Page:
California: Al Shelhamer Screens Revealing Film Explains Shoemakers Win Consistency? Force between Hands,, Daily Racing Form, 1955-06-27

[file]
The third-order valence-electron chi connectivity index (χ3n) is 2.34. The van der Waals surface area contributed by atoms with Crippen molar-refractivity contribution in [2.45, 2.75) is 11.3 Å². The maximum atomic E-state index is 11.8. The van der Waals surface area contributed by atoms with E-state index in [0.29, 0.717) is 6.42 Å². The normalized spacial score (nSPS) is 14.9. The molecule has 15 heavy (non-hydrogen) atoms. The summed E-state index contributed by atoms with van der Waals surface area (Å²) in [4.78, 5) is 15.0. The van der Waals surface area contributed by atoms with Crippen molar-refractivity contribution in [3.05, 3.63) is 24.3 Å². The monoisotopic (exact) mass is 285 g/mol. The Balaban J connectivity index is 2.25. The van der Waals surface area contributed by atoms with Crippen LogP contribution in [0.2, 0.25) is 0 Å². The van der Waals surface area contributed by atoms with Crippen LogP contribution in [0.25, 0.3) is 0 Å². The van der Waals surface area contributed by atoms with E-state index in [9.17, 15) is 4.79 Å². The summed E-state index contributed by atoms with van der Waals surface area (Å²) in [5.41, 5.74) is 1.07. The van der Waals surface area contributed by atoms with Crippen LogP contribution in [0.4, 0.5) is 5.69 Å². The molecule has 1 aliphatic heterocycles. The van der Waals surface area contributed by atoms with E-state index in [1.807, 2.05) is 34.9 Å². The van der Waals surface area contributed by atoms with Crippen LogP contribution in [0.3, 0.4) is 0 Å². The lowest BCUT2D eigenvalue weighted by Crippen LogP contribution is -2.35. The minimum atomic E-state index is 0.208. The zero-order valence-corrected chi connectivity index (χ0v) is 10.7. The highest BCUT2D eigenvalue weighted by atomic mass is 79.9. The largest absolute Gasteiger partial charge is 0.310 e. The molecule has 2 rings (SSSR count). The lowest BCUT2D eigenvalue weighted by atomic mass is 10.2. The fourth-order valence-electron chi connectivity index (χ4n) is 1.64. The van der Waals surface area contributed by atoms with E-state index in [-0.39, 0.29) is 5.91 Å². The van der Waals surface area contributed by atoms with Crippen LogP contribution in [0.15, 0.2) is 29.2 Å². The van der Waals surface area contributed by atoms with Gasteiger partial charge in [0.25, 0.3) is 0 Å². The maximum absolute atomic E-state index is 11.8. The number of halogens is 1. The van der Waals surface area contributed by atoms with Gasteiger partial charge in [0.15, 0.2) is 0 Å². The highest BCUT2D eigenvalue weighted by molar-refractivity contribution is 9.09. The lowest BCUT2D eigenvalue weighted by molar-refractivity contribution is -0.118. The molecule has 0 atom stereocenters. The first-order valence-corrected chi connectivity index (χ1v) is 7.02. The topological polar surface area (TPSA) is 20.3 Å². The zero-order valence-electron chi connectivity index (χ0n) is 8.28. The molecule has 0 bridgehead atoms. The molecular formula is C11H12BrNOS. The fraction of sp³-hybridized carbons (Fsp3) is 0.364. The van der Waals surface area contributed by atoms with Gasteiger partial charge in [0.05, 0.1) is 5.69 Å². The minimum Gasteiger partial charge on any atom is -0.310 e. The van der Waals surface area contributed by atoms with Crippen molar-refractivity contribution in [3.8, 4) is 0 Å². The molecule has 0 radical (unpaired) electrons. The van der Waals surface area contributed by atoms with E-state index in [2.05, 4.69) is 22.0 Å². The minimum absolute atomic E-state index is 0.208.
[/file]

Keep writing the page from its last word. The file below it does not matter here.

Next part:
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California By Oscar Otis - Al Shelhamer Screens Revealing Film Explains Shoemakers Win Consistency? Force Between Hands, Feet an Equation HOLLYWOOD PARK, Inglewood, Calif., June 25. Alfred Shelhamer is en route to Denvers Centennial Park where he will serve as an associate steward, a prqmotion which is perhaps long overdue, for during his years of service on the major California circuit as a combination patrol judge-expert film patrol analyst, he has built up a reputation based on ability and sound judgment which could only forecast a career as a steward. Just before leaving, Shelhamer invited this corner to the film projection room, saying, "As most everyone is aware, these films have a de cided educational feature for riders if they care to avail themselves of the opportunity of studying them, and most do. I have been aware for some time that Willie Shoemaker has a lot of ability, but that isnt news, either. However, when I have tried to explain certain things he does to young apprentices coming alorig, Ive never been able to quite make it clear, with words. But we just happened to get an unusual shot the other day which shows quite vividly what I have been trying to make clear." Willies Stirrups Remain Almost Stationary So saying, Shelhamer unreeled an ordinary oyer-, night race which, better than any other film yet taken, at least in California, provides some clues as to why Shoemaker has managed to amass such an amazing record of sustained success. Shoemakers stirrups remained comparatively stationary while the horse was in stride; and although they did move a few inches, they were not bobbing back and forth in rythm as was noticeable with some of the riders in the same race. The best comparison that could be made in another field of Sport was with an oarsman. The stirrups apr peared to act as a fulcrum for the delivery of power to urge the horse- forward, and at the same time the pressure was exerted in the stirrups, his arms and hands were returning to his torso and gathering the horse for the next stride. Of course, on the forward move of his hands and arms, some propelling power was evident, but it was evenly balanced with the force exerted by the legs in the stirrups. In other words, the urging tended to demonstrate itself as a pure equation. It was quite a different appearance from the rider who obviously- urges with his hands alone, let his feet do what they may as long as they served to help provide a balance in the saddle alone. "There is a prevailing idea," observed Shelhamer as he ended the filming, "that Shoemaker can improve on a lot of horses. One cannot be absolutely certain, of course, but this, picture would indicate that there is a constant force being exerted, alternately with, the hands and feet, and coordinated to a nicety with the .; stride of the horse, that he is able to make a horse stride say an inch or maybe even two inches further than otherwise would be the case. Assuming a stride jot about 32 to a furlong, this margin would add up to as much as 15 yards in six furlongs, a substantial bit of ground when it is considered that races are won or lost by noses, heads, and necks. "It is my opinion," added Shelhamer, a former jockey and an able one, "that some increase in the speed of the American thoroughbred, as taken by the continued breaking of tracks records, is due to the changed, and I am sure more efficient, styles of the riders of today. Of course, tracks may be faster and better conditioned than they used to be, but that couldnt be the whole answer. A prolonged study of the pictures would seem to indicate that the short stirrup, delicate balance of the rider of today is the idea in getting the utmost of speed from the horse, far better than the old method of long stirrups. These long stirrups were a necessity in their day because a boy needed more control over his horse at an open, or web, barrier. Modern Rider Has Greater Opportunity "Indeed, it might be said that in modern racing, the boy just goes along for the ride and to steer, but this is not a deterioration, but rather may be looked upon as an improvement. For it allows a jockey to concentrate upon getting the utmost from his mount in a race, and, if the pictures of Shoemaker may be taken as representative, an opportunity to develop a style that approaches the ideal. There is only one real disadvantage, and that is in case of trouble the jockey, lacking the old time control, is more apt to part company with his horse. He has, comparatively again, little or no purchase with which to retain his seat in case of a stumble or bobble. But I would not say that riding is a more dangerous profession, statistically at least, than it used to be. The old rough stuff wont get by any more, thanks a great deal to the films plus a new attitude on the part of the stewards." We are inclined to agree with Shelhamer when he says that modern American riding styles are a substantial factor in the breaking of track records, al-! though we think that better feeding, greater freedom from disease, especially parasites, also have a part in the matter. Moreover, the thoroughbred in America is bred and trained to a more specific purpose than those in England, where, to win classics, a horse must be more versatile, and prove it, by going up hill and down, around sharp turns, and race both to the right and lefk To the contrary, the pattern in America is more standardized. t . ,

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